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TechFest and Too Little Time

Pittsburgh TechFest was Saturday, June 1, 2013. For me, this is like going to a county fair or theme park… minus the junk food I adore. Technology captures my imagination, and I do love new hardware, software, gizmos, and gadgets. But, reality has set in, yet again, and I cannot immerse myself in tech and do everything else I enjoy doing.

As readers know, I've been trying in fits and starts to relearn programming concepts, and then teach myself Objective-C for OS X and iOS applications. I really do love code almost as much as I love creative writing of the English variety. The "almost as much" is the problem.

Annually, TechFest features seminar "tracks" on everything from careers development to Web development. You can go from database sessions to object-oriented programming. It's wonderful, the skills on display and the discussions.

Yet, I am forced to choose between writing or coding, because both require more than a full-time effort for success. Anyone in the tech industry will tell you, it is a 60-hour week if you want to launch a great application. Some things a hobbyist can do, if that hobbyist has a regular job or is a student. I function on five to seven hours of sleep, but I still could never do two full-time jobs and remain sane. Maybe it is my age, but believe there are other factors, too — like a desire to remain sane.

Scholarship, at least for me, has to be a part-time and collaborative effort — simply because I will not put my creative writing on hold again after doing so for more than six years. Personally, I believe that would make my scholarship about writing all the more meaningful; I am a writer, studying writing. If I am hired by a creative writing program, as I someday hope, then my creative output will count as equal to academic papers.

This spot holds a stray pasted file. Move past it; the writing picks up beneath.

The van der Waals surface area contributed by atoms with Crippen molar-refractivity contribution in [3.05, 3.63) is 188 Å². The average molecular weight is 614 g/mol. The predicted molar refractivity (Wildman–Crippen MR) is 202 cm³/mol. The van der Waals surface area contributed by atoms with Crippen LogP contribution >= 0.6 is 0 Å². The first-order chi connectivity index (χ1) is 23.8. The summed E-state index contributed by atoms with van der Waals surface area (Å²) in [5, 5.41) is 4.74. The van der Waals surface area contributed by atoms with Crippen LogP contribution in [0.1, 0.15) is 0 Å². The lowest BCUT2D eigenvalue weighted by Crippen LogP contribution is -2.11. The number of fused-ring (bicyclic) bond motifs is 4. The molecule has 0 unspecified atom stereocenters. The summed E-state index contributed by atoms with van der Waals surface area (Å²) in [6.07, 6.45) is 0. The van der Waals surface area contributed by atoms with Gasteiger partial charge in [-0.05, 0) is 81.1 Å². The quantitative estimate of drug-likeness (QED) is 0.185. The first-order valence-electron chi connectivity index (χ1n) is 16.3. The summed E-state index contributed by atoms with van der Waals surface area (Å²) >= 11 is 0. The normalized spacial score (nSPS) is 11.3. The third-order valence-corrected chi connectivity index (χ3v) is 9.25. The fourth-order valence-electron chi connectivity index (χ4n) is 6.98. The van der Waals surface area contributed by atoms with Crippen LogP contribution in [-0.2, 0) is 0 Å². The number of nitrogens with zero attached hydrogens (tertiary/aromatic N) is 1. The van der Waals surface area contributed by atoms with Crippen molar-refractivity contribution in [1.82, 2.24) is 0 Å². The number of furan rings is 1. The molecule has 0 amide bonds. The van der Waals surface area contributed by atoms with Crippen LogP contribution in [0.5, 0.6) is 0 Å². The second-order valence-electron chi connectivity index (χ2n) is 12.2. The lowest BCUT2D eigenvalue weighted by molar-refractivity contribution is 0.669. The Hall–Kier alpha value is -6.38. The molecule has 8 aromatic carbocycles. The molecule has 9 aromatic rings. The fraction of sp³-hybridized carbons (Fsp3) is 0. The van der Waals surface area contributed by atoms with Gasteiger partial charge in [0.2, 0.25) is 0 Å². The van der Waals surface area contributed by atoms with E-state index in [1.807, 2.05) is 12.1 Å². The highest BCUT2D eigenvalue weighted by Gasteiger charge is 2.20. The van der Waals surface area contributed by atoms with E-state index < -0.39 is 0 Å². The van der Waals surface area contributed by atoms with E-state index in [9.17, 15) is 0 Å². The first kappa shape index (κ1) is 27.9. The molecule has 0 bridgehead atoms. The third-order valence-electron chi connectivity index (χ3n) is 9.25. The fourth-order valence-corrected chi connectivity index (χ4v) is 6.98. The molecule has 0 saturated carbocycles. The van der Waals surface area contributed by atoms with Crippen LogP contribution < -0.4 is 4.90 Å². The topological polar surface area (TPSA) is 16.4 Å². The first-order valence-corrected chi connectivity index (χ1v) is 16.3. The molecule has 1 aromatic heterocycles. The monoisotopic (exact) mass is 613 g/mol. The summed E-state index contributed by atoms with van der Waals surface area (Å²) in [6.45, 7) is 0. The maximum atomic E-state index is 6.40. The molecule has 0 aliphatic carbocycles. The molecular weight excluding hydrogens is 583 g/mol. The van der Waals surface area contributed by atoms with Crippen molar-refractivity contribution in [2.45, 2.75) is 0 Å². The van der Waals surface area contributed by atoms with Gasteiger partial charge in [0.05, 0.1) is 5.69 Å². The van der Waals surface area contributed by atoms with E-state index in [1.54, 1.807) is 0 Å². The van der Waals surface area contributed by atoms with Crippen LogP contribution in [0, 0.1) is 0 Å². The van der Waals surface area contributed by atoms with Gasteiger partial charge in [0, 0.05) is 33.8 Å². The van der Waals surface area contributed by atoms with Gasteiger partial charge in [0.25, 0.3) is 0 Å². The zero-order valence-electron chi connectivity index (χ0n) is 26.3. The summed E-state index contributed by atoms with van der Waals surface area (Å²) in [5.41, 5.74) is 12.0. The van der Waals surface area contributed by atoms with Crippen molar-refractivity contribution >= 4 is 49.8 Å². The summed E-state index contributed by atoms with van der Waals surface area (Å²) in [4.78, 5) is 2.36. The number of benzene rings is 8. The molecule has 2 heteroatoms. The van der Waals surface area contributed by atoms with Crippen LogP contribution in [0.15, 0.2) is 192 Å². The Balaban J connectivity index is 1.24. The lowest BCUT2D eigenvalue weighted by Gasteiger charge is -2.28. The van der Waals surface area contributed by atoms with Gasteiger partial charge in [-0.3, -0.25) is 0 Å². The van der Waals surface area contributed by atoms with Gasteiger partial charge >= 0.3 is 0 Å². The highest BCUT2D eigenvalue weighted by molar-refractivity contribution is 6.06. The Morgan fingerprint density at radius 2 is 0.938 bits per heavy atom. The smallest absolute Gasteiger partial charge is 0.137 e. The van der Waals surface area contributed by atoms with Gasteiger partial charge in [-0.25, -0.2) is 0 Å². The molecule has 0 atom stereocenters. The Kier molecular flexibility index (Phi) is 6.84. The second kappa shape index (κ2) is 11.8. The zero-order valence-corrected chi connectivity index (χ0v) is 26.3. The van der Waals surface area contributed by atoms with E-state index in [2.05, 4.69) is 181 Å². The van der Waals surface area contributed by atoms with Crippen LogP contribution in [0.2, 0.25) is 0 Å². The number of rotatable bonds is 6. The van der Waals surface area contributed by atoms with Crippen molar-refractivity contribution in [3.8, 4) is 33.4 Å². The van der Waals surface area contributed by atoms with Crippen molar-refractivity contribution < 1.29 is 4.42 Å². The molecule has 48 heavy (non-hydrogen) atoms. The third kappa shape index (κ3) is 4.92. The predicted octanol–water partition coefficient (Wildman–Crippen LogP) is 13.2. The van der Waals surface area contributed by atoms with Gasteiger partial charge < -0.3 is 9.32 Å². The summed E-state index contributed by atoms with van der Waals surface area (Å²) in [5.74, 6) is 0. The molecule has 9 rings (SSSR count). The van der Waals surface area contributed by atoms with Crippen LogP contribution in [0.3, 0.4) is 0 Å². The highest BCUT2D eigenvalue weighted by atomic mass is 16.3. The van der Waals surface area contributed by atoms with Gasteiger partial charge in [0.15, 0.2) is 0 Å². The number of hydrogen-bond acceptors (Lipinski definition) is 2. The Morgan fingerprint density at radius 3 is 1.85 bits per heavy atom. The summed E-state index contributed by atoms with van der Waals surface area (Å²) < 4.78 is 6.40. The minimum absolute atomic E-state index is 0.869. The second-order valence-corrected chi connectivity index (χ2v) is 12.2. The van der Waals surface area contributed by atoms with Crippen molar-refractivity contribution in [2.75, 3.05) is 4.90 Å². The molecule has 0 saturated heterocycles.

Given a choice between a paper on writing and creating a new work of fiction, I'll go with the fiction. I'm simply not compelled to be a scholar in the same way I'm compelled to write poetry or plays. I sacrificed an important aspect of myself during my graduate studies, and I believe that was a mistake — and a problem inherent in the divisions we imagine between various forms of writing. Easy choice: creative writing trumps academic writing.

It is a much tougher choice to set aside the time I wanted to dedicate to coding. Again, I'm sure that's quite revealing. I'd probably rank programming above academic scholarship, too. That's not going to impress some academic hiring committees, but it should: we need more scholars with cross-disciplinary interests. Computer programming, for a scholar interested in technology and writing, is a natural fit.

Even my creative writing wants to embrace technology. I imagine poetry on screens, interactive and engaging. I envision multimedia plays, mixing live performance with recorded audio and video. Many of the programs I'd like to develop involve writing. I suppose that makes them a form of research and scholarship, potentially. See? Everything does interconnect, unlike how university disciplines are artificially divided on some campuses.

TechFest makes me want to dabble in JavaScript and jQuery. It makes me want to learn more about Ruby, Dart, and Go, simply because these languages exist. The coolest thing at the conference had to be the Processing computer language ( Imagine "LOGO" for the intermediate to advanced programmer: a language tailored to graphics, animation, and other media. Who wouldn't want to spend weeks playing with such a tool?

But, the reality is that after TechFest, I won't have time to play with tech. My efforts to revive my C skills and learn Objective-C have faltered, too. I have to accept that there are too few hours in the day to do everything I enjoy.

Learning a skill takes time. I dreamed of having a month of nothing but programming time, but that didn't happen. Life happened, instead, and that's okay. By the time the month ended that I had hoped to set aside for programming, I had a play being workshopped by a local theatrical company. Another play was submitted to a production company the last week of May. This month, I have to finish a manuscript for a client, an academic presentation for a conference, research for another project, and two plays.

TechFest is reminder of all the possibilities… if I didn't need sleep.


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